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I have a HP-48GX that was in mint condition but, there seems to be some corrsion growing on the edges of the screen and the edges of the keyboard around the keys. The battery compartment is perfectly clean. Any ideas what this might be?
Thanks,
JeffD

You may have stored the unit in a very hot and/or humid area,

or at least somewhere outside the specs given in the manual...

Raymond

Hi;

I've seen corrosion like this, in fact a few of the units I own have this problem: an HP48SX, a non-working HP42S, an HP15C and an HP11C. All of these have aluminum bezels, and I guess the contamination (oxidation, in my case) is due to one of both causes I can identify: bad environment (as Raymond says) or previous contamination at the production line/chemical aluminun treating. As I have other calculators of the same model without any trouble, and they also have aluminum bezels, I guess this contamination occurs in isolated cases, only.

My 1ยข.

Luiz (Brazil)

Thanks for the responses. I was keeping this unit as my mint condition unit but unfortunately it has this problem. Is there any way to stop the issue from happening any further?
Thanks,
Jeff

ultrasonic wave cleaner may help

If you have salts or other water-woluble materials acting as electolyes, floating around inside, then you might try removing the batteries, and immersing in pure distilled water, rinsing with this distilled water thoroughly, and then drying completely over a period of days.

This wil lremove the electrolyte--thereby stopping the source of corrosion.

regards,

Bill

Would the entire calc get immersed?
Thanks,
Jeff

Yes indeed! Just be sure the batteries are out. I know it seems strange, but it has been done many timess---and by some really good experts---seemed strange to me too at first!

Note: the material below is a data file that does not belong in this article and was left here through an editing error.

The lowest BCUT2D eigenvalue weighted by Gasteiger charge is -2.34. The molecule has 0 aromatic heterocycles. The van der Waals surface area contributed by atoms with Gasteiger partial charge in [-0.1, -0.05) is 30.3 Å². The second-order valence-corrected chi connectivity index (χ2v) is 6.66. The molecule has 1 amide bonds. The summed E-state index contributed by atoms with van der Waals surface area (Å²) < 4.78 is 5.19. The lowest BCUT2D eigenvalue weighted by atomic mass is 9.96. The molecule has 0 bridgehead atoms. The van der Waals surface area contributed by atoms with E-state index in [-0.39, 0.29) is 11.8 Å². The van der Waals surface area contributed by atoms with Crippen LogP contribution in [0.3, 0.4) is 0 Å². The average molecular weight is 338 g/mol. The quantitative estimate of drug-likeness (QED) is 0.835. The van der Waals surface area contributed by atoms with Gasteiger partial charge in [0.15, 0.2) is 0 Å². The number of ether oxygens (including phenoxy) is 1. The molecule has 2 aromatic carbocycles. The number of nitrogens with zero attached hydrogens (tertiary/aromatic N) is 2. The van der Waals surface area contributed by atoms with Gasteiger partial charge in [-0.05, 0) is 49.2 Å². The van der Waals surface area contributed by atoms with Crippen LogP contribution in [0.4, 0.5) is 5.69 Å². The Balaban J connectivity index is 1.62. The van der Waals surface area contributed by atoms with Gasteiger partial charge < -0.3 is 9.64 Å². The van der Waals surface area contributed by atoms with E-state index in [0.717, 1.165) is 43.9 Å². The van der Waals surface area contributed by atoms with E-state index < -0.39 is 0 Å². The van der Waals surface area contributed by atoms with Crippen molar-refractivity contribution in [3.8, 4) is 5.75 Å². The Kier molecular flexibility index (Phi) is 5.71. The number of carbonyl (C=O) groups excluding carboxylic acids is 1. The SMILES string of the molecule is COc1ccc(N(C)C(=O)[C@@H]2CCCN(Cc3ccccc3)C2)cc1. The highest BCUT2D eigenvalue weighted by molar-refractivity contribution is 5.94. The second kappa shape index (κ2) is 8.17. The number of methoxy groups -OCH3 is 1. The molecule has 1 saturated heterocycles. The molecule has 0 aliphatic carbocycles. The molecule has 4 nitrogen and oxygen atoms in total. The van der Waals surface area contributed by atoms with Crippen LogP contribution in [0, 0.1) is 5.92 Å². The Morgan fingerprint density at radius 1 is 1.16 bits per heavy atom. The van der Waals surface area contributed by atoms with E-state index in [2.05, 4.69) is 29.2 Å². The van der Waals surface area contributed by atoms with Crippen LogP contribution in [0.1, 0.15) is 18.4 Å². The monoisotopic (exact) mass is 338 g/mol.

Do a search of this forum & archives and you will find a number of discussions---search "distilled" "water" "wash" "clean" "corrosion" etc

Best regards, and do tell how it comes out!

Bill

Hi, Bill;

I read Jeff's first post again and it seems to me that the corrosion/contamination happens only in the external bezel. I am completely sure about the fact that using distilled water to completely emerse the calculator is one (if not THE one) of the best options/procedures, but I wonder if it is necesary in this case. Indeed, having the calculator cleaned this way is also a great benefit for the fuure.

Just to know: should it be necessary if the corrosion proves being external only?

Thanks and best regards.

Luiz (Brazil)

Hi Luiz,

I think that even if the corrosion is "external" the electrolyte must needs be below the surface for corrosion to occur, and therefore in the electronics as well, if it is causing corrosion. For, if it were only on the surface, then the paint would be adequate protection from salts etc.

So the question then becomes, will the transient solution cause any harm? My sense is not (provided the batteries are out), as if there is a hydrophyllic corrosive salt in there, it will have been "wet" already, merely from vapor.


Off topic, can you email me? (south american musical instruments)

my first name at plattdesign dot net


Best regards,

Bill